Then I said that I had written on The New Yorker’s website about how important I thought it was that the U.S. back the uprising, and I asked Hasan what people in Libya made of NATO support. He said, “If you were able to come here right now, we would have a parade for you. People would stop you on the streets and embrace you. The foreign powers did two things right: they let us lead; and they stuck it out when it became clear how long and expensive it was going to be. They got it right, a hundred percent. If you want to know how it feels to be a hero, just come here with your American passport, and you’ll find out.”
It was a poignant conversation for me, because I know that hero’s welcome. In February, 2002, I went to Afghanistan to write for the Times about the rebirth of culture following the fall of the Taliban. After my translator Farouq—also, coincidentally, a young doctor—and I had met with President Hamid Karzai, I commented, a bit flippantly, that I liked the President’s hat. Farouq proposed that we visit the street of the hatmakers to order one. We went; I chose the fur; and two days later we returned to pick it up. Though the U.N. and the military kept staff segregated from Afghans except when conducting official business, journalists were under no such restrictions, and Farouq and I walked back home through a crowded market. He suddenly said, “Why don’t you put on your hat?” I said, “Foreigners going native always look ridiculous. I’ll wear it at home.” But he insisted, and I finally humored him. All around us, people broke into sudden applause. I wasn’t sure what was going on, but one of them made a speech, which Farouq translated. He said, “You are a foreigner, an American, but you respect the Afghan way and you are wearing a perfect Afghan hat; you are one of us, and we are you, too.” Then there was more applause, and several people gave me hugs. The episode was as sudden and alarming as an ambush, but it was full of joy. I returned to America with, perhaps for the first time, a feeling of patriotism for my country as keen as the one Hasan would later describe.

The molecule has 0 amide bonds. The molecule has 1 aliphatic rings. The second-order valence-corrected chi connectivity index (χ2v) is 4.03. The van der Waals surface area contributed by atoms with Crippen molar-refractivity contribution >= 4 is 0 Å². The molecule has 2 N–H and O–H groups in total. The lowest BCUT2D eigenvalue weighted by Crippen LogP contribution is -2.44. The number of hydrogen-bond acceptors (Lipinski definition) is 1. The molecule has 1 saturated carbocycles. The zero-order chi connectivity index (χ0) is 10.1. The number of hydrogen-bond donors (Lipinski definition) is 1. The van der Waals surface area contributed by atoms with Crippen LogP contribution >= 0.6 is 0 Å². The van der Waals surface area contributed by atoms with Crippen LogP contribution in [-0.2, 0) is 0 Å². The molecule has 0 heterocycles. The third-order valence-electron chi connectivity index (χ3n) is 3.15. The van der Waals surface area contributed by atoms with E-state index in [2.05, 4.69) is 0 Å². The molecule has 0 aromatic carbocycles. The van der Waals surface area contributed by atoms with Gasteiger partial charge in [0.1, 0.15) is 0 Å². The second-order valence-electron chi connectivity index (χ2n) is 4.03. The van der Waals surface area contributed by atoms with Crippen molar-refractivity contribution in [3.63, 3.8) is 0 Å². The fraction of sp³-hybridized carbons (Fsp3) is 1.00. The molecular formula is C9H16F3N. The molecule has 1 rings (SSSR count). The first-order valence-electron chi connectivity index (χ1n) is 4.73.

Almost ten years later, that eddy of goodwill in Afghanistan has dried up. Farouq came to visit me in New York this spring, and he spoke of that as “the vanished time of hope.” Everyone I talked to in Afghanistan in 2002 thought that the United States was going to build schools and roads and hospitals—they imagined from our fulsome promises a sort of Marshall Plan. It would have cost a great deal less to institute one than it did to wage another war, in Iraq, and it would have secured us an ally we desperately need. I do not say that we would have been free of opponents in Afghanistan if we had rebuilt the country, but I believe those people who applauded my hat would have carried the flag for us if we had given them what we seemed to promise—if we had applauded back a little bit.
So when I spoke to Hasan, I had a wave of déja entendu. It was almost eerie that it should be another young doctor inviting me to have the exact experience in Tripoli that Farouq had helped me to have in Kabul. Hasan said, “Come any time; you will love the new Libya.” But I know that if I want to have that heady, thrilling feeling of being an ambassador from the angels, I need to book my tickets this week. Our ineptitude in Afghanistan has led to the loss of countless American and Afghan lives; we have planted legions of enemies in the fertile soil of Central Asia. Will we muster the wherewithal to rebuild Libya? Will the American people and the Congress that represents them remember that the Marshall Plan was actually the most successful piece of diplomacy of the modern era? I frankly doubt it. We will instead pursue the short-term economy of neglecting those we have propelled into power. When we fail to shore up their fragile hopes, they, too, will learn to hate us, and the cost will be beyond all reckoning.